There will be no second trial for Daniel Pelosi, Long Island's most infamous handyman, after an appellate court ruled Wednesday that his conviction for bludgeoning his lover's wealthy husband to death was proper.

Pelosi, now 51, was convicted of killing financier Theodore Ammon, 52, at Ammon's East Hampton beach home in October 2001 after a trial that got worldwide attention. Ammon was killed just before his divorce from Generosa Ammon -- Pelosi's lover -- was to be finalized. She inherited his $85 million estate and married Pelosi three months later, but died of breast cancer before his trial.

Pelosi's appellate attorney, Richard Mischel, argued to the Appellate Division Second Department that his client was deprived of a fair trial by Suffolk Assistant District Attorney Janet Albertson. Mischel said Albertson, now chief of her office's homicide bureau, overstepped the bounds of allowable courtroom behavior with her aggressive cross-examination of Pelosi and her acidic closing argument to the jury in 2004.

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Mischel said Albertson baited Pelosi and portrayed him to the jury as a sadist who took pleasure in torturing Ammon with a stun gun before clubbing him to death in his bedroom.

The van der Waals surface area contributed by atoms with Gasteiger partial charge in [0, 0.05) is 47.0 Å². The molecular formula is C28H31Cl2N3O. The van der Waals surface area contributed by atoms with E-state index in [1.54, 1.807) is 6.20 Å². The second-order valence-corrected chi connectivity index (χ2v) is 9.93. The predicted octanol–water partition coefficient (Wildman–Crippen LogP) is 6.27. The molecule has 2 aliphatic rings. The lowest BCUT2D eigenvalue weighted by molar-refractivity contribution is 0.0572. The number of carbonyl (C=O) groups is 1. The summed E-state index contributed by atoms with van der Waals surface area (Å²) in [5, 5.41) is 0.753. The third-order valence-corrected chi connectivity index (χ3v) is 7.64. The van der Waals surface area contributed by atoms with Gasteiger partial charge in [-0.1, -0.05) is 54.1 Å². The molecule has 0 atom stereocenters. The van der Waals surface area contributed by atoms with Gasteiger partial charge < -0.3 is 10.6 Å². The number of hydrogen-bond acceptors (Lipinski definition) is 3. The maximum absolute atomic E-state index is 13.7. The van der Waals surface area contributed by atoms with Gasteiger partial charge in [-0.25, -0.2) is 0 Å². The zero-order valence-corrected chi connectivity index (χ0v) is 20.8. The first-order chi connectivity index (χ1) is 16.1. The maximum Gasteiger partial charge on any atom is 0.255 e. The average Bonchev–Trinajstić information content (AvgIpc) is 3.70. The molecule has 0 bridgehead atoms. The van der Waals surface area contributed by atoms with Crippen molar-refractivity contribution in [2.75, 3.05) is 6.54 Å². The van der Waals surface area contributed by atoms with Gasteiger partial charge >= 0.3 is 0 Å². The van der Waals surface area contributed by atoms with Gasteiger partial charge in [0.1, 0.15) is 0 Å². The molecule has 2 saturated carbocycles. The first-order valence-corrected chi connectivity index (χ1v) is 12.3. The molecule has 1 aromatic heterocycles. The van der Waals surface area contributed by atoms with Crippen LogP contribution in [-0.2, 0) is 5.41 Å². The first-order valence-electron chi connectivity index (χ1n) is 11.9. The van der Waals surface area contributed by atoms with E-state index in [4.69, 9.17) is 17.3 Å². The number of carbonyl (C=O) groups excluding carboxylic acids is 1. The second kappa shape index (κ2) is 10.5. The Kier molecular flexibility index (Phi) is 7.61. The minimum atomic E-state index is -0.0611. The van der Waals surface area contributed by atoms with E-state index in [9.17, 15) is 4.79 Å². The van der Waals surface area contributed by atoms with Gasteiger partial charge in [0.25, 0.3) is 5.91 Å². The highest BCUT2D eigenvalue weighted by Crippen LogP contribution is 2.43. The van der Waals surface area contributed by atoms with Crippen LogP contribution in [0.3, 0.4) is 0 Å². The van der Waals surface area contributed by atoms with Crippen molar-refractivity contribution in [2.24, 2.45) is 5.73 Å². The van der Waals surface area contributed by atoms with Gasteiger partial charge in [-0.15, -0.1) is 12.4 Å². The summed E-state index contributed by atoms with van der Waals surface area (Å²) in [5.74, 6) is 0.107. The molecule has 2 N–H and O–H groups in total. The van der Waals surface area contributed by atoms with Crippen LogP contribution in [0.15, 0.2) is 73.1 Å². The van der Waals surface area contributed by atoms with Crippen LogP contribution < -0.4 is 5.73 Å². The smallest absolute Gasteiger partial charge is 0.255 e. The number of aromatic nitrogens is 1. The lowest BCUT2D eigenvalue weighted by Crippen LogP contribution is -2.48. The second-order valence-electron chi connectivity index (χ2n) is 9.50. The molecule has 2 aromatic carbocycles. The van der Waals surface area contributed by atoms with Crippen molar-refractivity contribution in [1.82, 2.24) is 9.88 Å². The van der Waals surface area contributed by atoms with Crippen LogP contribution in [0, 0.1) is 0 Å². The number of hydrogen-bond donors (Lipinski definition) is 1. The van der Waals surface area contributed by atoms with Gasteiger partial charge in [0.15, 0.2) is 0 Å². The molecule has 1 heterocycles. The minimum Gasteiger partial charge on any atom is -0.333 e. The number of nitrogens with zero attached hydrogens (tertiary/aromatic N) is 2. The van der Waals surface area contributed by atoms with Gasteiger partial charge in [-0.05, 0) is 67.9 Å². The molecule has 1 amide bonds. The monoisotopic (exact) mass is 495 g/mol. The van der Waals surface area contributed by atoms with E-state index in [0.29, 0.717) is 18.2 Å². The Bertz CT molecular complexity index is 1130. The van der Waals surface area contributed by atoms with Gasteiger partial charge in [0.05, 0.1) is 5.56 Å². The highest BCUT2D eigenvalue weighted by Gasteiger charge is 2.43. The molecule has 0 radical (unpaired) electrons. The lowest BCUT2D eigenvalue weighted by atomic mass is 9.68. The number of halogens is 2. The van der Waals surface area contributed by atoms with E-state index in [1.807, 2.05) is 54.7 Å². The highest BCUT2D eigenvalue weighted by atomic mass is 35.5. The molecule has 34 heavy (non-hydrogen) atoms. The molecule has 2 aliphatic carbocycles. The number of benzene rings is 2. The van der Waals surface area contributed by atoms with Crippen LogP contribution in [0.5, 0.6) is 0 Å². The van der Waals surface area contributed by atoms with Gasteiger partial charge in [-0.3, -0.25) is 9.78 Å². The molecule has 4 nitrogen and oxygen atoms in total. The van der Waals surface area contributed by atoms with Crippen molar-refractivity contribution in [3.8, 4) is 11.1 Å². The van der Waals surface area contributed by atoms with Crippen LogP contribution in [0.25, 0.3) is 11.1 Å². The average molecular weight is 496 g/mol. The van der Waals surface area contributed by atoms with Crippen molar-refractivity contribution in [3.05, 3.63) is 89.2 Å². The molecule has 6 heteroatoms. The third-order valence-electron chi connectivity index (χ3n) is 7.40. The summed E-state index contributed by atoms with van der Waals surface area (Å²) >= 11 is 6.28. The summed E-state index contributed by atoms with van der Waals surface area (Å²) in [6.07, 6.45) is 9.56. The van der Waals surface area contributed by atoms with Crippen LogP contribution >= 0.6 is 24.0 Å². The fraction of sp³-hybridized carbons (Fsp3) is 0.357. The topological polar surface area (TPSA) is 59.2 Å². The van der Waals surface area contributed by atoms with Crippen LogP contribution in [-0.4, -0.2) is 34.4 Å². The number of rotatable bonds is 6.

The court said Albertson did nothing wrong.

"Most of the challenged conduct was not improper and, under the circumstances of this case, the cumulative effect of any improper conduct did not deprive the defendant of a fair trial," the decision said.

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The circumstances of the case included death threats by Pelosi against Albertson and her children. Mischel had argued that Albertson should have given up the case. But Justice Joseph Maltese pointedly asked Mischel during oral arguments in March if defendants should be allowed to disqualify prosecutors they don't like by threatening them.

Suffolk District Attorney Thomas Spota praised the ruling.

"I am pleased that the Appellate Division agreed with the jury that Daniel Pelosi murdered Ted Ammon," he said in a statement. "Moreover, the court completely rejected all of the defendant's arguments on appeal and determined his trial was fair in all respects."

Mischel did not respond to a request for comment Wednesday evening.

He had also argued to the Appellate Division that there was not enough evidence to convict Pelosi.

The court, however, wrote, "We are satisfied that the verdict of guilt was not against the weight of the evidence."

Pelosi is serving 271/2 years to life in prison for the murder and attempted witness intimidation.